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Flint officials testify at Congressional hearing

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Steve Carmody
Michigan Radio

Democrats in Congress held hearings today about the Flint water crisis.

Public health experts and Flint officials appeared in front of the House Democratic Steering and Policy Committee.

Flint officials testified they need federal money to help address the short and long-term consequences of lead in Flint's water supply. They said state funds are not enough. 

Dr. Mona Hanna-Attisha directs the Pediatric Residency Program at Hurley Medical Center in Flint. She said educational, nutritional, physical and mental health services must begin immediately.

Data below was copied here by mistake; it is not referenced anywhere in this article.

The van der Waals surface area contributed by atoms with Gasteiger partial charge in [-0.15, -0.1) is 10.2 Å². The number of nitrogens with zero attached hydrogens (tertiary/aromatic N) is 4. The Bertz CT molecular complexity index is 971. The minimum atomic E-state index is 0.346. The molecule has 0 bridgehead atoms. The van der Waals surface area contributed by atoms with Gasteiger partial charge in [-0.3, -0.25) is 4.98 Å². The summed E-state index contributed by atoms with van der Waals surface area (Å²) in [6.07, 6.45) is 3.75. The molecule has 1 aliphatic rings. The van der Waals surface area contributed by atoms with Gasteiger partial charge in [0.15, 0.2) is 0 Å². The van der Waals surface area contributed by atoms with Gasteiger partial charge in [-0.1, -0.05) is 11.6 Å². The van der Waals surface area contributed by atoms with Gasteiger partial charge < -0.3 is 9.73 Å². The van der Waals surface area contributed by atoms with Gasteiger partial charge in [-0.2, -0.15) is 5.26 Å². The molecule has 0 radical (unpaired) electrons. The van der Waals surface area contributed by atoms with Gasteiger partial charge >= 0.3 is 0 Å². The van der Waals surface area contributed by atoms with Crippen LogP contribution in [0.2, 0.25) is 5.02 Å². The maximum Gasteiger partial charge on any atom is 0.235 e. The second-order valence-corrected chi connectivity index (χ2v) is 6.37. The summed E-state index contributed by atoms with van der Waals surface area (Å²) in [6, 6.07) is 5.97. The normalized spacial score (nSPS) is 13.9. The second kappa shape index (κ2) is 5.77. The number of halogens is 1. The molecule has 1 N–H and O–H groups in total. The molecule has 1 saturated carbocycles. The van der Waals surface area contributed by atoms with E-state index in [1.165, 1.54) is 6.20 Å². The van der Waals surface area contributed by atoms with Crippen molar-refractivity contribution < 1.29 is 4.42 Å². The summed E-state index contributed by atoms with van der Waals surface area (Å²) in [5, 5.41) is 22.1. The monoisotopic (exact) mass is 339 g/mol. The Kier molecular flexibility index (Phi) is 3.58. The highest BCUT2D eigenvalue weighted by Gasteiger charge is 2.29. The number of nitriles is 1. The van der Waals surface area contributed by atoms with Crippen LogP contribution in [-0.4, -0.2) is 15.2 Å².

"We need to intervene and we need to intervene now because this started in April 2014," said Hanna-Attisha. "And we are two years too late."

Flint Mayor Karen Weaver said that providing bottled water and water filters is a stop-gap measure and replacing Flint's lead pipes is just a first step.

"Our needs and our crisis go far beyond the immediate drinking water contamination," said Weaver. "I support the Michigan Congressional Democrats' efforts for federal funding that includes funding for infrastructure, education, and health services."

"We need the resources in the Families of Flint Act from the federal government. We need the state of Michigan to lead with resources to rectify this crisis. And we need bipartisan support now to move Flint forward," Weaver said. "I implore you on behalf of the citizens of Flint to help us restore our city and rebuild trust and confidence in our government. I submit to you that we are not disposable people."

Gov. Rick Snyder turned down an invitation to testify, citing his scheduled presentation of the budget to the Michigan Legislature.